Big money: Advocates of a 2018 constitutional amendment that would raise taxes on millionaires in the state are forming a super PAC that will be able to raise and spend unlimited sums on the so-called millionaire’s tax. (Boston Globe)
Bill Weld says the Clinton camp is responsible for starting rumors that he was preparing to bow out as the Libertarian Party’s vice presidential nominee. (Boston Herald)
The Appalachian Mountain Club is cashing in its Beacon Hill headquarters for a cool $15 million and looking for more reasonable priced space to base its operations. (Boston Herald)
The state hands down new rules restricting the sale of alcohol-infused ice cream (which we didn’t even know was a thing). (Boston Globe)
Three schools in Lawrence, which is under receivership, move up dramatically to the highest classification based on standardized test scores. Lowell students, taking the PARCC test, show improvement in math and English. (Lowell Sun) Two Boston high schools and a Fall River elementary school are designated underperforming and could face state takeover in three years if they don’t show signs of improvement. (Boston Globe) Worcester schools hold steady. (Telegram & Gazette) Springfield schools show gains. (Masslive)
Mayor Marty Walsh slams the state for downgrading Boston Latin School to Level 2 in its accountability rubric because too many students opted out of last year’s state assessment tests. (Boston Herald) The Roger Clap Innovation School also dropped to Level 2 because of students opting-out of the state test.
US Attorney Carmen Ortiz releases her report on civil rights issues at Boston Latin School, finding that there was a climate of racial discrimination and harassment that staff did not adequately address. (Boston Globe) A Herald editorial says not everything should rise to the level of a federal case and points out that just one incident at the school, from 2014, was deemed to constitute a civil rights violation.
Laura Colarusso, writing in the Globe, reports on hunger at college campuses, including Bunker Hill Community College. Edward M. Murphy reported on the same issue in his microphilanthropy column in CommonWealth’s summer issue.
Cerberus begins recouping its investment in Steward Health Care. (CommonWealth)
Concussion diagnoses hit a record high among teens. (Time)
Former state senator Frederick Berry says people shouldn’t start thinking there were ever good times at state institutions. (CommonWealth)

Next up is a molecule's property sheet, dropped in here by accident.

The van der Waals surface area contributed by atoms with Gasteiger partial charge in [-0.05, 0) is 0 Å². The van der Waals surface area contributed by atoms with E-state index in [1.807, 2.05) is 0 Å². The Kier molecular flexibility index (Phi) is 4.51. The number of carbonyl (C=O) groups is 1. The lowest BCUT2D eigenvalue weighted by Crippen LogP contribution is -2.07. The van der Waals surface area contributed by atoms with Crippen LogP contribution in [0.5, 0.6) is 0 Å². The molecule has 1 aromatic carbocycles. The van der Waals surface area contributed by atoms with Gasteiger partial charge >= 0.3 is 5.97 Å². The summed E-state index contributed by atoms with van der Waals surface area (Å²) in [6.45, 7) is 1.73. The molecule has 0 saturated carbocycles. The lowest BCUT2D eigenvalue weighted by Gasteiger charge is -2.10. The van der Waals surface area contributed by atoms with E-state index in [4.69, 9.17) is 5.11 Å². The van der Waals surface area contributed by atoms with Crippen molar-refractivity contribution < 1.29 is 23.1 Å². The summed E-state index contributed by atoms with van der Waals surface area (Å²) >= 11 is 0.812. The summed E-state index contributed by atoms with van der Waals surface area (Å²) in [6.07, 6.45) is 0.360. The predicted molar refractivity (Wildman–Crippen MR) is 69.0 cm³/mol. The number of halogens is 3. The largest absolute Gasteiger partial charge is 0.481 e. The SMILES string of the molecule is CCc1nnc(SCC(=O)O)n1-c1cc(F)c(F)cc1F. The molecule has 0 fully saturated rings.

The MBTA moves very cautiously on resuming a new form of late-night service. (CommonWealth)
Boston taxi owners sue over new state law regulating Uber and Lyft. (Masslive)
The janitors working for the cleaning companies hired by the MBTA say the firms are cutting their hours to avoid paying health insurance. (CommonWealth)
Kathryn R. Eiseman says Gov. Charlie Baker’s continued push for a natural gas pipeline means his energy approach is only part right. (CommonWealth)
Economist Liz Stanton says nuclear power plants have gone from too cheap to meter to too risky to run. (CommonWealth)
As wells run dry and farms turn barren in New England from the persistent drought, climatologists are predicting no relief until at least the end of the year. (New York Times)
Backers of a November ballot question to allow another slot machine facility in the state are lining up Las Vegas talent to help push the measure. (Boston Globe)
A Philadelphia program practically shuts down the schools-to-prison pipeline. (Governing)
The nation’s crime rate ticked up slightly in 2015 spurred mostly by a spike in murders but remains near a 20-year low, according to a new FBI report. (U.S. News & World Report)
Richard K. Lodge, formerly of the MetroWest Daily News, is named managing editor of The Daily News in Newburyport. (Eagle-Tribune)A WGBH studio and cafe embedded in the main floor of the newly renovated Boston Public Library central branch at Copley Square are set to open on Friday. (Boston Globe)
Jann Wenner, the owner of Rolling Stone, sells 49 percent of the company to an Asian billionaire’s son. (Bloomberg)